I had a great little discussion with all the authors there, and particulary with a British expat who had flown with the RAF in World War II. His name currently escapes me, but I'll remember it when I get his signed book for Xmas.

Thanks to all who attended! This was my last "public" appearance this autumn, though I also just appeared on Bridgeport Now, and will be doing several 'private' appearances for local groups coming up in December and January. By then the Hamden book may be finished and the next round will soon begin. The author's life is a busy life.

Monday, November 23, 2009

The Ghosts of Remington Arms

I'm not a huge fan of Ghost investigation programs. However, this week's episode of Ghost Adventures is at the Remington Arms. Check it out Friday at 9 pm on the Travel Channel!

Thursday, November 19, 2009

Hamden Historical Society Antiques Show

Amy and I volunteered to work the kitchen last Saturday for the Hamden Historical Society Antiques Show. We had a lot of fun and hope to do it every year.

Monday, November 16, 2009

Sixth Sense

Okay, I try not to simply post everything I see on the web. I watch these TED lectures all the time and see wonderful stuff happening in both the world of ideas and the world of invention. But this is "jaw-dropping" new technology, developed by a 28 year old grad student at MIT named Pranav Mistry. Earlier he developed intelligent sticky notes, etc. There is an April lecture by his MIT professor, as well, which highlights some of the stuff. But this new one is better.

The embed function isn't up yet, so click here to be taken to the TED site.

This invention/development could be the next revolution, akin to the personal computer revolution or the internet. I'm completely blown away. What is most amazing to me is that all the component parts make sense to me, but I never would have thought to put them together (nor would have had the technical skill to pull it off, obviously). This is the heart of invention. When Eli Whitney began the American Industrial Revolution here in Hamden, Connecticut, he was merely building on what others were doing, and taking what others had done and applying that in a new way.

What can YOU see that others cannot?

Thursday, November 12, 2009

Eating Babka

Or Babovka, or Bovka or however it is spelled in your language. Here it is explained by Amy Nawrocki at her poetry reading, "Fishing Rods, Kitchens, and Vincent Van Gogh."

Saturday, November 7, 2009

Published in The Port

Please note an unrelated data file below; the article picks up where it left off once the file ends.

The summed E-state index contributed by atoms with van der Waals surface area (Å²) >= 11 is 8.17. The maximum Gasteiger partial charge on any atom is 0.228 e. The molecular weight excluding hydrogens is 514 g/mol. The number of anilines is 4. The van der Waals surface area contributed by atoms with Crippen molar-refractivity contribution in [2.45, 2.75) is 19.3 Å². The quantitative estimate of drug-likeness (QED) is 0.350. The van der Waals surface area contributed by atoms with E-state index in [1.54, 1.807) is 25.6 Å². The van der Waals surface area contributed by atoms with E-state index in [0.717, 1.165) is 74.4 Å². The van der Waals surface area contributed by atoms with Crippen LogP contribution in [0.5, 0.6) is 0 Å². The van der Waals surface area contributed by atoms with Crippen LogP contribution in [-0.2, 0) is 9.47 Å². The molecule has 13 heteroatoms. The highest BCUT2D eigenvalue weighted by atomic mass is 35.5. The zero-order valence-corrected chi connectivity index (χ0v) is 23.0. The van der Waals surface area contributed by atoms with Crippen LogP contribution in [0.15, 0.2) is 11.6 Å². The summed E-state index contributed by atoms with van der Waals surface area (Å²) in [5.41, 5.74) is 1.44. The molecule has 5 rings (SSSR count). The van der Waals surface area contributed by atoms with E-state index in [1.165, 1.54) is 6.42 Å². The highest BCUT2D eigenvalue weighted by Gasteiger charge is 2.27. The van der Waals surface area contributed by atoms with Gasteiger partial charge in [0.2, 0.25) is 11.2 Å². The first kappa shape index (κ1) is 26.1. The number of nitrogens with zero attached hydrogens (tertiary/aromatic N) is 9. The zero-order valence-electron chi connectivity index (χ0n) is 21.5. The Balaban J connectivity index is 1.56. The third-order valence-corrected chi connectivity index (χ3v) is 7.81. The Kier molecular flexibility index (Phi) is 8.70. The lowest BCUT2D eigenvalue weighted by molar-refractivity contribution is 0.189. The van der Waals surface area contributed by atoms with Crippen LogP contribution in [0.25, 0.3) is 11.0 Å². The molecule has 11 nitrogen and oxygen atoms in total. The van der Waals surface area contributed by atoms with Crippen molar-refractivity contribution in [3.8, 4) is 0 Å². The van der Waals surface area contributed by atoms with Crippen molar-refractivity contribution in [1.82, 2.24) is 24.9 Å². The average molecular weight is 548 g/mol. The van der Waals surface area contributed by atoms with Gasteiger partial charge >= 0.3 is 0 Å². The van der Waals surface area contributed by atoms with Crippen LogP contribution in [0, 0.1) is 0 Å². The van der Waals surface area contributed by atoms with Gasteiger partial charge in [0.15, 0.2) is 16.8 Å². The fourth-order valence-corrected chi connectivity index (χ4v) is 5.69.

The Port is a new web-zine, as they used to call them, focusing on the fair city of Bridgeport. Eva Liptak is the primary editor, and her mission is just - to improve the cultural scene here. So, of course I contributed. You can read my story here.

My lovely wife also contributed a poem about Seaside Park.

Tuesday, November 3, 2009

The Grand Rapids Literary Review Interview

A couple years back I was interviewed by the now defunct Grand Rapids Literary Review. Some of my answers would be a bit different now I think. Nevertheless, below is the fruit of that encounter.

GRLR: Tell us about “making a life as a writer.”

EDL: Well, like everyone else, I started out believing I was a writer just because I thought about it a lot, scribbled a few bad poems, and had some fancy critical opinions. But it really hasn’t been until the last few years that I have become an enormous funnel through which my personal life, my reading, my teaching, and everything else flows in, and writing flows out. When a story or poem or essay is published, I become an “author” – and possibly in the future will make a “living” as a writer. However, that’s only a bonus.

GRLR: Do you have any books out right now? IF so, how do you feel about them? If not, are there plans for a book in the future?

EDL: I have completed work on four books, and one of them is being seriously considered at a publishing house right now. It is called Afoot in Connecticut, and is a non-fiction narrative about hiking in my adopted state. It is also probably my favorite of the completed work, though I’m working on two more right now that I might eventually like better, a historical novel and a travel book about wine-tasting.

GRLR: How do you balance teaching with your own writing?